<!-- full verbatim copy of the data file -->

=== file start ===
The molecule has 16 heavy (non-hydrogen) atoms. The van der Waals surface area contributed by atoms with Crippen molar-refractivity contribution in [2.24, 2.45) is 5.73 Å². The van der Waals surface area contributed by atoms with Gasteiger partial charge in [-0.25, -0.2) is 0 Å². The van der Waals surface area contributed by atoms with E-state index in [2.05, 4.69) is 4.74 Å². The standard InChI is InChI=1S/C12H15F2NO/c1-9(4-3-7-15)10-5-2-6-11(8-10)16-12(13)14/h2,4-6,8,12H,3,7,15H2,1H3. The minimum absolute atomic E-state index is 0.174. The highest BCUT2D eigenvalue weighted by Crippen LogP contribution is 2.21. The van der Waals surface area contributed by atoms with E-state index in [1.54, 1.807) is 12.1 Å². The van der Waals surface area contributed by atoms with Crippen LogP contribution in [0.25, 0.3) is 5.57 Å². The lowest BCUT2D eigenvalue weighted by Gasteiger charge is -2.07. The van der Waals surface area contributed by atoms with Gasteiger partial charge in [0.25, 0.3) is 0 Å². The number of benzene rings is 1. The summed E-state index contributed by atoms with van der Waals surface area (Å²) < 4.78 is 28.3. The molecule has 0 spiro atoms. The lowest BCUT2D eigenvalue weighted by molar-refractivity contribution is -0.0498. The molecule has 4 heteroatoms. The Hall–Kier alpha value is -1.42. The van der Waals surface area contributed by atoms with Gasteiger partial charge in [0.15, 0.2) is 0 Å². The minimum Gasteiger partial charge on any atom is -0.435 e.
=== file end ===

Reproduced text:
The molecule has 16 heavy (non-hydrogen) atoms. The van der Waals surface area contributed by atoms with Crippen molar-refractivity contribution in [2.24, 2.45) is 5.73 Å². The van der Waals surface area contributed by atoms with Gasteiger partial charge in [-0.25, -0.2) is 0 Å². The van der Waals surface area contributed by atoms with E-state index in [2.05, 4.69) is 4.74 Å². The standard InChI is InChI=1S/C12H15F2NO/c1-9(4-3-7-15)10-5-2-6-11(8-10)16-12(13)14/h2,4-6,8,12H,3,7,15H2,1H3. The minimum absolute atomic E-state index is 0.174. The highest BCUT2D eigenvalue weighted by Crippen LogP contribution is 2.21. The van der Waals surface area contributed by atoms with E-state index in [1.54, 1.807) is 12.1 Å². The van der Waals surface area contributed by atoms with Crippen LogP contribution in [0.25, 0.3) is 5.57 Å². The lowest BCUT2D eigenvalue weighted by Gasteiger charge is -2.07. The van der Waals surface area contributed by atoms with Gasteiger partial charge in [0.25, 0.3) is 0 Å². The number of benzene rings is 1. The summed E-state index contributed by atoms with van der Waals surface area (Å²) < 4.78 is 28.3. The molecule has 0 spiro atoms. The lowest BCUT2D eigenvalue weighted by molar-refractivity contribution is -0.0498. The molecule has 4 heteroatoms. The Hall–Kier alpha value is -1.42. The van der Waals surface area contributed by atoms with Gasteiger partial charge in [0.15, 0.2) is 0 Å². The minimum Gasteiger partial charge on any atom is -0.435 e.